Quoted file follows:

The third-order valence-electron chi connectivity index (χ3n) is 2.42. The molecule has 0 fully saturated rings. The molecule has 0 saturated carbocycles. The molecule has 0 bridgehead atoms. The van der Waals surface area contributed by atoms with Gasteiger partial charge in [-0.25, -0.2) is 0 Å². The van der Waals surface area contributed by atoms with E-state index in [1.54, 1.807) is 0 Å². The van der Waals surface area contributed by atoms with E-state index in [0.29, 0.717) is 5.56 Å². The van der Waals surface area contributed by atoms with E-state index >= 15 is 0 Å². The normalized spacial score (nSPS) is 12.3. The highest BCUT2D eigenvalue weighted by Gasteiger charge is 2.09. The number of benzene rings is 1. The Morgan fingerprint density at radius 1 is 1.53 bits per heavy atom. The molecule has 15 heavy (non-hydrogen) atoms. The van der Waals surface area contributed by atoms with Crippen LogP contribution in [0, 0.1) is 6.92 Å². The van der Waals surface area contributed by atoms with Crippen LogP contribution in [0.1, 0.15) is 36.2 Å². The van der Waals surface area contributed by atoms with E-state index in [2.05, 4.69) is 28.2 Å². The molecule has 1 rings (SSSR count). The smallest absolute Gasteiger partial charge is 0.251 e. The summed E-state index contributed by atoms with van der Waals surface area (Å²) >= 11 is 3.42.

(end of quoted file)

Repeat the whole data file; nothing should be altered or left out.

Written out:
The third-order valence-electron chi connectivity index (χ3n) is 2.42. The molecule has 0 fully saturated rings. The molecule has 0 saturated carbocycles. The molecule has 0 bridgehead atoms. The van der Waals surface area contributed by atoms with Gasteiger partial charge in [-0.25, -0.2) is 0 Å². The van der Waals surface area contributed by atoms with E-state index in [1.54, 1.807) is 0 Å². The van der Waals surface area contributed by atoms with E-state index in [0.29, 0.717) is 5.56 Å². The van der Waals surface area contributed by atoms with E-state index >= 15 is 0 Å². The normalized spacial score (nSPS) is 12.3. The highest BCUT2D eigenvalue weighted by Gasteiger charge is 2.09. The number of benzene rings is 1. The Morgan fingerprint density at radius 1 is 1.53 bits per heavy atom. The molecule has 15 heavy (non-hydrogen) atoms. The van der Waals surface area contributed by atoms with Crippen LogP contribution in [0, 0.1) is 6.92 Å². The van der Waals surface area contributed by atoms with Crippen LogP contribution in [0.1, 0.15) is 36.2 Å². The van der Waals surface area contributed by atoms with E-state index in [2.05, 4.69) is 28.2 Å². The molecule has 1 rings (SSSR count). The smallest absolute Gasteiger partial charge is 0.251 e. The summed E-state index contributed by atoms with van der Waals surface area (Å²) >= 11 is 3.42.